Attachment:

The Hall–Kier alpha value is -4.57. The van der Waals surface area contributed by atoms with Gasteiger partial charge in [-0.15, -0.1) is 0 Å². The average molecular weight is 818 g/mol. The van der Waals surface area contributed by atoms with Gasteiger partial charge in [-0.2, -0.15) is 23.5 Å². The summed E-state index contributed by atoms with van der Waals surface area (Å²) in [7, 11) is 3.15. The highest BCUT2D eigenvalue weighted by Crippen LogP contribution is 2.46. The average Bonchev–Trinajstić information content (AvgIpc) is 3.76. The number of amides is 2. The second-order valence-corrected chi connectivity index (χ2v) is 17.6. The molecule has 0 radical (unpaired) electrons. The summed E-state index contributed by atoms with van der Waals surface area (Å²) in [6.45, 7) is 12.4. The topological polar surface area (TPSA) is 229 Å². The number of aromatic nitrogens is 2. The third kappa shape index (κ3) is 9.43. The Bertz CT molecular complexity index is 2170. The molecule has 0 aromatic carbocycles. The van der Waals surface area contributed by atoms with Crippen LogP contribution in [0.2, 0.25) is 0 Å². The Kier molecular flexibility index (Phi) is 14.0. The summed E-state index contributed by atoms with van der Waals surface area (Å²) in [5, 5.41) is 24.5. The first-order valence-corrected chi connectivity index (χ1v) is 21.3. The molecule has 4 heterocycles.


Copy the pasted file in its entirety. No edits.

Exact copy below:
The Hall–Kier alpha value is -4.57. The van der Waals surface area contributed by atoms with Gasteiger partial charge in [-0.15, -0.1) is 0 Å². The average molecular weight is 818 g/mol. The van der Waals surface area contributed by atoms with Gasteiger partial charge in [-0.2, -0.15) is 23.5 Å². The summed E-state index contributed by atoms with van der Waals surface area (Å²) in [7, 11) is 3.15. The highest BCUT2D eigenvalue weighted by Crippen LogP contribution is 2.46. The average Bonchev–Trinajstić information content (AvgIpc) is 3.76. The number of amides is 2. The second-order valence-corrected chi connectivity index (χ2v) is 17.6. The molecule has 0 radical (unpaired) electrons. The summed E-state index contributed by atoms with van der Waals surface area (Å²) in [6.45, 7) is 12.4. The topological polar surface area (TPSA) is 229 Å². The number of aromatic nitrogens is 2. The third kappa shape index (κ3) is 9.43. The Bertz CT molecular complexity index is 2170. The molecule has 0 aromatic carbocycles. The van der Waals surface area contributed by atoms with Crippen LogP contribution in [0.2, 0.25) is 0 Å². The Kier molecular flexibility index (Phi) is 14.0. The summed E-state index contributed by atoms with van der Waals surface area (Å²) in [5, 5.41) is 24.5. The first-order valence-corrected chi connectivity index (χ1v) is 21.3. The molecule has 4 heterocycles.